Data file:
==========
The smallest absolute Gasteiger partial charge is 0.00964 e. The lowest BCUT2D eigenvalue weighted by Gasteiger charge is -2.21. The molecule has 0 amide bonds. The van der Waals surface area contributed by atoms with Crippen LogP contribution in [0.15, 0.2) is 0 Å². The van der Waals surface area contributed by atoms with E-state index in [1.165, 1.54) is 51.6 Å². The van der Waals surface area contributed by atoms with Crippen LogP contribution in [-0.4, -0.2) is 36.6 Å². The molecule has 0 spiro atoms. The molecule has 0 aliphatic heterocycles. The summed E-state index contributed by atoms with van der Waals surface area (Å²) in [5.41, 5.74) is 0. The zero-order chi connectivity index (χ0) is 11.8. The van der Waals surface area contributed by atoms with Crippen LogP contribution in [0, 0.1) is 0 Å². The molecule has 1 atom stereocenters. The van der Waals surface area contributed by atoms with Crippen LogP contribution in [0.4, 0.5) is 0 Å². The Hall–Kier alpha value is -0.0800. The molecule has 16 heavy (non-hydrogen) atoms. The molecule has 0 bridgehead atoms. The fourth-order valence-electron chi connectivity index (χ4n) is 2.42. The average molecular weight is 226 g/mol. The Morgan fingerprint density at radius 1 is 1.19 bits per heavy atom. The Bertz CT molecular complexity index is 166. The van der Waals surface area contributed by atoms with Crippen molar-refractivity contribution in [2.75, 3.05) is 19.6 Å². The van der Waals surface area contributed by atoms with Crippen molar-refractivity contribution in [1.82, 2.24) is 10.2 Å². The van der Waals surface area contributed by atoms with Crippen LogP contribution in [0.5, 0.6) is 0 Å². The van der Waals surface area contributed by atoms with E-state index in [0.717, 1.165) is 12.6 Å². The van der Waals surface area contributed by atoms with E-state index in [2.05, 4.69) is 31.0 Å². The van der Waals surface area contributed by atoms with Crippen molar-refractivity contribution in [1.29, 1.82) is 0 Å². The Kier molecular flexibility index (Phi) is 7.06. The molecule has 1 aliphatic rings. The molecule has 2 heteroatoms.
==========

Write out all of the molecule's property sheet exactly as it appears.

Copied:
The smallest absolute Gasteiger partial charge is 0.00964 e. The lowest BCUT2D eigenvalue weighted by Gasteiger charge is -2.21. The molecule has 0 amide bonds. The van der Waals surface area contributed by atoms with Crippen LogP contribution in [0.15, 0.2) is 0 Å². The van der Waals surface area contributed by atoms with E-state index in [1.165, 1.54) is 51.6 Å². The van der Waals surface area contributed by atoms with Crippen LogP contribution in [-0.4, -0.2) is 36.6 Å². The molecule has 0 spiro atoms. The molecule has 0 aliphatic heterocycles. The summed E-state index contributed by atoms with van der Waals surface area (Å²) in [5.41, 5.74) is 0. The zero-order chi connectivity index (χ0) is 11.8. The van der Waals surface area contributed by atoms with Crippen LogP contribution in [0, 0.1) is 0 Å². The molecule has 1 atom stereocenters. The van der Waals surface area contributed by atoms with Crippen LogP contribution in [0.4, 0.5) is 0 Å². The Hall–Kier alpha value is -0.0800. The molecule has 16 heavy (non-hydrogen) atoms. The molecule has 0 bridgehead atoms. The fourth-order valence-electron chi connectivity index (χ4n) is 2.42. The average molecular weight is 226 g/mol. The Morgan fingerprint density at radius 1 is 1.19 bits per heavy atom. The Bertz CT molecular complexity index is 166. The van der Waals surface area contributed by atoms with Crippen molar-refractivity contribution in [2.75, 3.05) is 19.6 Å². The van der Waals surface area contributed by atoms with Crippen molar-refractivity contribution in [1.82, 2.24) is 10.2 Å². The van der Waals surface area contributed by atoms with Crippen LogP contribution in [0.5, 0.6) is 0 Å². The van der Waals surface area contributed by atoms with E-state index in [0.717, 1.165) is 12.6 Å². The van der Waals surface area contributed by atoms with E-state index in [2.05, 4.69) is 31.0 Å². The van der Waals surface area contributed by atoms with Crippen molar-refractivity contribution in [1.29, 1.82) is 0 Å². The Kier molecular flexibility index (Phi) is 7.06. The molecule has 1 aliphatic rings. The molecule has 2 heteroatoms.